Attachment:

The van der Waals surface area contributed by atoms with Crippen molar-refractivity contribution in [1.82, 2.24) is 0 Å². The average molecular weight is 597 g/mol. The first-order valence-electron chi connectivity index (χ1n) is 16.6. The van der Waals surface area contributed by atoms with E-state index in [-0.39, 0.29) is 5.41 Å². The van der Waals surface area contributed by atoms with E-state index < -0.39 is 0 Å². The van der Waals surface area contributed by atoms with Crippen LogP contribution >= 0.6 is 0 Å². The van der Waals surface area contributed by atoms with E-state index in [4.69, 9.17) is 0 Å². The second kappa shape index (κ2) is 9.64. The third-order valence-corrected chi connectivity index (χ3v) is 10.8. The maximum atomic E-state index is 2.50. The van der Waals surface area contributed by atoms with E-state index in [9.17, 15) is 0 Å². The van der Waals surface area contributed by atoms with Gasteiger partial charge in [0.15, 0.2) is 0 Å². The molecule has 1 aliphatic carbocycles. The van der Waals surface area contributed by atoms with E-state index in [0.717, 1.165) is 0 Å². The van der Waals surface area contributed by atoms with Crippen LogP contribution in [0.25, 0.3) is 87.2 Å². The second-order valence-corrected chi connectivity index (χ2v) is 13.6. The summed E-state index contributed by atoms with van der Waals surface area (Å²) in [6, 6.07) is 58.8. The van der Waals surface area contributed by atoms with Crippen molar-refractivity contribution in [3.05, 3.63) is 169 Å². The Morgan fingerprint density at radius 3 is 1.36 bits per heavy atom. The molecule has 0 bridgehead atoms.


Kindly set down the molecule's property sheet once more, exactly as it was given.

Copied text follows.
The van der Waals surface area contributed by atoms with Crippen molar-refractivity contribution in [1.82, 2.24) is 0 Å². The average molecular weight is 597 g/mol. The first-order valence-electron chi connectivity index (χ1n) is 16.6. The van der Waals surface area contributed by atoms with E-state index in [-0.39, 0.29) is 5.41 Å². The van der Waals surface area contributed by atoms with E-state index < -0.39 is 0 Å². The van der Waals surface area contributed by atoms with Crippen LogP contribution >= 0.6 is 0 Å². The van der Waals surface area contributed by atoms with E-state index in [4.69, 9.17) is 0 Å². The second kappa shape index (κ2) is 9.64. The third-order valence-corrected chi connectivity index (χ3v) is 10.8. The maximum atomic E-state index is 2.50. The van der Waals surface area contributed by atoms with E-state index in [9.17, 15) is 0 Å². The van der Waals surface area contributed by atoms with Gasteiger partial charge in [0.15, 0.2) is 0 Å². The molecule has 1 aliphatic carbocycles. The van der Waals surface area contributed by atoms with E-state index in [0.717, 1.165) is 0 Å². The van der Waals surface area contributed by atoms with Crippen LogP contribution in [0.25, 0.3) is 87.2 Å². The second-order valence-corrected chi connectivity index (χ2v) is 13.6. The summed E-state index contributed by atoms with van der Waals surface area (Å²) in [6, 6.07) is 58.8. The van der Waals surface area contributed by atoms with Crippen molar-refractivity contribution in [3.05, 3.63) is 169 Å². The Morgan fingerprint density at radius 3 is 1.36 bits per heavy atom. The molecule has 0 bridgehead atoms.